Data Isn’t Constantly Maintained -> Data Becomes Irrelevant / Flawed -> People Lose Trust -> They Use Data Less
If the above looks familiar, you’re not alone. I estimate that greater than ⅔ of data efforts at companies fail.
This is trouble because data plays a key horizontal role in the growth process and mindset. Without good data, it’s not possible to run a legitimate experimentation cycle.
Today, I’ll take a look at 4 reasons why well-meaning data efforts fail so often, and what you can do about it.
Most growth communities, forums, and email lists will inevitably have that thread that goes:
“Hey, what are the benchmarks everyone’s seeing for X?”
I constantly find people seeking out benchmarks or pointing to benchmarks, and we’ve all been there -- who doesn’t want some normalizing data to understand whether we’re on track or not?
The desire is further fueled by many companies releasing “benchmark reports.” I understand why. It makes for sexy content marketing.
But there’s one small issue:
Growth benchmarks are mostly useless. There is a better way, which I'll outline below.
Andy Carvell joined SoundCloud in 2012, when the company was just over 80 employees and 10 million monthly active users. The service now boasts over 150 million registered users, and monthly actives in the high tens of millions. I recently spoke with Andy as part of a 1 hour interview covering:
How he brought a web-first product to mobile
Activity notifications, rich push, and other techniques for driving mobile growth and retention
Andy’s “Mobile Growth Stack” for 2017
In the early days of building the growth team at HubSpot, we spent a few months optimizing onboarding in our product and produced some meaningful improvements. As the team expanded, I wanted to dedicate a full-time team to onboarding, but I got a few versions of the following questions from other executives:
“Why do you want to put a full-time team on that? I thought you guys were done optimizing onboarding?”
The mentality of “done” is the exact opposite of the mentality of high performance growth teams. Change is constant. Change is difficult. Not adapting to change is fatal.
I recently wrote about the most common mistakes with CAC (customer acquisition cost) that can derail growth efforts before you even get started because CAC is a metric that's foundational to growth strategy.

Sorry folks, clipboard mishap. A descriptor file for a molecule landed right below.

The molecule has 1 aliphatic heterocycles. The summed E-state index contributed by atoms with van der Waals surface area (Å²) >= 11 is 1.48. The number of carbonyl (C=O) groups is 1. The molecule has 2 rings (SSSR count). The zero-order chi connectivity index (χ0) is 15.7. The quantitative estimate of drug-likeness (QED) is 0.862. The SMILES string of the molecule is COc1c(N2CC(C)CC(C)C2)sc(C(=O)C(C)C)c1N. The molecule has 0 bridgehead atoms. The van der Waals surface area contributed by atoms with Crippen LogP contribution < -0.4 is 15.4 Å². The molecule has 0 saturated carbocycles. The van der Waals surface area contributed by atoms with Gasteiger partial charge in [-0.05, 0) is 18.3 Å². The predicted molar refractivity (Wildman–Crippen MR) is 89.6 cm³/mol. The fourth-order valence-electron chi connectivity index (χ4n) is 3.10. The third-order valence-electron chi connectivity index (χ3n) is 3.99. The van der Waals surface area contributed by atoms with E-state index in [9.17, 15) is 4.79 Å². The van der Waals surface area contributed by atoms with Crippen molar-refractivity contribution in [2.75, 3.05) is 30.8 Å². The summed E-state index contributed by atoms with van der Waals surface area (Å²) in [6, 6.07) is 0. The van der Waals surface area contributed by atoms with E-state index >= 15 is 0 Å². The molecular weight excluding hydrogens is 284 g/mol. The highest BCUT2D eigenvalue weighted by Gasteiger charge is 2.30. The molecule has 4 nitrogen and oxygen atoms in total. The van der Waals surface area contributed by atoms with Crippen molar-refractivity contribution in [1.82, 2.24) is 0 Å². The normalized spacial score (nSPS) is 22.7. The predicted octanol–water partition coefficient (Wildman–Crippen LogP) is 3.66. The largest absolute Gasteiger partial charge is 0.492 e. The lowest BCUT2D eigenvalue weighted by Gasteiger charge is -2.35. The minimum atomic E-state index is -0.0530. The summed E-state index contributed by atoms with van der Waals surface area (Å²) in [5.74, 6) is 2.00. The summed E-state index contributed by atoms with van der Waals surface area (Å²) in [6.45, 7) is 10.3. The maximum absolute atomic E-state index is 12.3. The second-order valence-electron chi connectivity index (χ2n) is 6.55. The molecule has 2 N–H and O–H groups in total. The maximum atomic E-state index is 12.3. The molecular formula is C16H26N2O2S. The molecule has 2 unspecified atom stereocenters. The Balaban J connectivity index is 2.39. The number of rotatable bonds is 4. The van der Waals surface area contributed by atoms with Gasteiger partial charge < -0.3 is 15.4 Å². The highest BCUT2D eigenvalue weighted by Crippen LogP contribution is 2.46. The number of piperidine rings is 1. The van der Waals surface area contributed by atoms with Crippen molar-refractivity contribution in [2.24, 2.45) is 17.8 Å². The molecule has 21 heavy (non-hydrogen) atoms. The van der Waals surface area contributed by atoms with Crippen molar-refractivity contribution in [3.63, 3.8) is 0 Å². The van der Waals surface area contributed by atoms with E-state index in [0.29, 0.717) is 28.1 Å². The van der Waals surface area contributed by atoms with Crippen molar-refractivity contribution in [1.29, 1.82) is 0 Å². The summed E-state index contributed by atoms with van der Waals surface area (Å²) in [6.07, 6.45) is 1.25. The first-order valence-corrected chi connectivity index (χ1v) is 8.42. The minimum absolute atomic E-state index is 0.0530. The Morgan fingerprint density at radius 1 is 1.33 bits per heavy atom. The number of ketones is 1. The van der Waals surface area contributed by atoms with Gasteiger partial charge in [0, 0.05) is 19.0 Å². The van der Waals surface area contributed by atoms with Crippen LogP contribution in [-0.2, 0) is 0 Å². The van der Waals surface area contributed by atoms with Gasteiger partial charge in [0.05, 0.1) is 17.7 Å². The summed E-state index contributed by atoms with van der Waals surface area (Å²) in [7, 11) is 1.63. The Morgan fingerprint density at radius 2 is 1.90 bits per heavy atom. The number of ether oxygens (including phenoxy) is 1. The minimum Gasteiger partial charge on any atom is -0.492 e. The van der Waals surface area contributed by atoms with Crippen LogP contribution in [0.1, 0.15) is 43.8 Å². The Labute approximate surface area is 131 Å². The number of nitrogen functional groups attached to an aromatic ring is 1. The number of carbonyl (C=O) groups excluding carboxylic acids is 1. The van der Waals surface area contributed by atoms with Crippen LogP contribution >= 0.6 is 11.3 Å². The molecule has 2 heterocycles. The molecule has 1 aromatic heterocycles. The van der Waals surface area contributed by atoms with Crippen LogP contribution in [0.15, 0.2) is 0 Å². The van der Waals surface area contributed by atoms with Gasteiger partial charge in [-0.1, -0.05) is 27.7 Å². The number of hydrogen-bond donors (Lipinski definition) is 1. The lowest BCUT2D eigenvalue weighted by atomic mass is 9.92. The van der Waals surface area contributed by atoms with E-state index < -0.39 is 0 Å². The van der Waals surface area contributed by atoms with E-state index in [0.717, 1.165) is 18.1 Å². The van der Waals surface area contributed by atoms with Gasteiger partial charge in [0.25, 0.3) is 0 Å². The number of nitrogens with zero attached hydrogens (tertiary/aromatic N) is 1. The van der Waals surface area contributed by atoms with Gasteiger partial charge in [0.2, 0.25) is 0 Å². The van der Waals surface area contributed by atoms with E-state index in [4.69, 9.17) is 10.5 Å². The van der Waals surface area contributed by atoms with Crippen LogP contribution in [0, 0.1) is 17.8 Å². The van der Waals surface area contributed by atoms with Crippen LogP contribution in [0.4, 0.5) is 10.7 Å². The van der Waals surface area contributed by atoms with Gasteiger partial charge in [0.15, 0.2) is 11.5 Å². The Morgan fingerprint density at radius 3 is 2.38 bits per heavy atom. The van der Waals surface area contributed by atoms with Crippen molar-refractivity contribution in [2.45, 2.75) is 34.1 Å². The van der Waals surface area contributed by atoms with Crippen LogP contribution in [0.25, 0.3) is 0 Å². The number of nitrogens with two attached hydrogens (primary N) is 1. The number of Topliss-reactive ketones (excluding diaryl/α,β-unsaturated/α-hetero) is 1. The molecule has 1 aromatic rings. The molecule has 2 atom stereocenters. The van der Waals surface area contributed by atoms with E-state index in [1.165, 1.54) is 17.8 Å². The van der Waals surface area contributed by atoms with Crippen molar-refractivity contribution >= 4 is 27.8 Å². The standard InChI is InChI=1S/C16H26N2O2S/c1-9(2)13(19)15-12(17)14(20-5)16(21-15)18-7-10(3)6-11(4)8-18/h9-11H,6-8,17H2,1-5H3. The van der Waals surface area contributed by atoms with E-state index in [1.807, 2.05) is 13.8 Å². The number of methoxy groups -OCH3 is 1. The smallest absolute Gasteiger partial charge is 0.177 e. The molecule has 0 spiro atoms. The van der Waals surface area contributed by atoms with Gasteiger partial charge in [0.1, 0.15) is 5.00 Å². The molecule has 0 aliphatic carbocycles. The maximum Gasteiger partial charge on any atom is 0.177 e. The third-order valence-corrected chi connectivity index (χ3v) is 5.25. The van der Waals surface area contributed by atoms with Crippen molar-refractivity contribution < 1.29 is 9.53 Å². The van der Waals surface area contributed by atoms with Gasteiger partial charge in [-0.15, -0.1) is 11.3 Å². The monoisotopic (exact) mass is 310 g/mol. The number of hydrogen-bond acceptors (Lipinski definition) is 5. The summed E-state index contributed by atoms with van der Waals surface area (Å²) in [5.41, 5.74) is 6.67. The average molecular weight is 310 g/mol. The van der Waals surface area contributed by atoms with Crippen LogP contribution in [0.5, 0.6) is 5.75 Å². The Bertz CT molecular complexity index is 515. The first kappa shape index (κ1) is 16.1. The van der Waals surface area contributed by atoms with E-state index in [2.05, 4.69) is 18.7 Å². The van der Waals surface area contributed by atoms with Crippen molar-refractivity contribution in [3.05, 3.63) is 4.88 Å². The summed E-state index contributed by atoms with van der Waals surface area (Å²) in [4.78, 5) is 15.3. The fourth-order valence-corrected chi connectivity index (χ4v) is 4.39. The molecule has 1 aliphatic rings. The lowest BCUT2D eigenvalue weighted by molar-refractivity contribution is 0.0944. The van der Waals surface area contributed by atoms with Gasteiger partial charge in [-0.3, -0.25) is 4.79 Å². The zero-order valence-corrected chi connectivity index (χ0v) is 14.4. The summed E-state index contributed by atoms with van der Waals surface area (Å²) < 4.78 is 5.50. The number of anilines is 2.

In this post, we'll look at the faulty myth of "Average CAC," and the most meaningful CAC segmentations that you should be paying attention to instead.
We are nearing the year end and that probably means many teams are finalizing their growth goals for next year. Just the thought of the planning process is probably jacking up your stress levels. After all, setting yearly growth goals in fast changing environments feels like shooting darts blindfolded. While there a lot of goal-setting frameworks out there, no matter which one you use, I have a few recommendations to make the process better.
Measuring the success of the growth team is a tougher question. Every team from product, to marketing, to operations indirectly influences growth. This leads to some questions and challenges: “Why have a growth team? Doesn’t everyone own growth?”
We have a big addiction problem in our industry. Hacktics, the tips, tricks, hacks, tools, and secrets that promise to solve our growth problems. As a result, marketers now get the majority of their “learning” through this hack-tic based content. As addictive as they are, prescription-based tactics and tools won’t solve your problem, and most importantly, help you become an elite marketer.
An easy way to predict your weekly or monthly usage metrics so that you can respond to changes in patterns more quickly.
If you have a weekly one hour team meeting, it better have high ROI. The dollar cost of that meeting for a team of five is about $13K per year. A team of ten is $26K per year. (w/ conservative assumption of $100K average salary+benefits+office+etc per team member) That isn't including the opportunity cost and cost of disrupting someone. So reality is likely much higher. How do you run a meeting that gets results?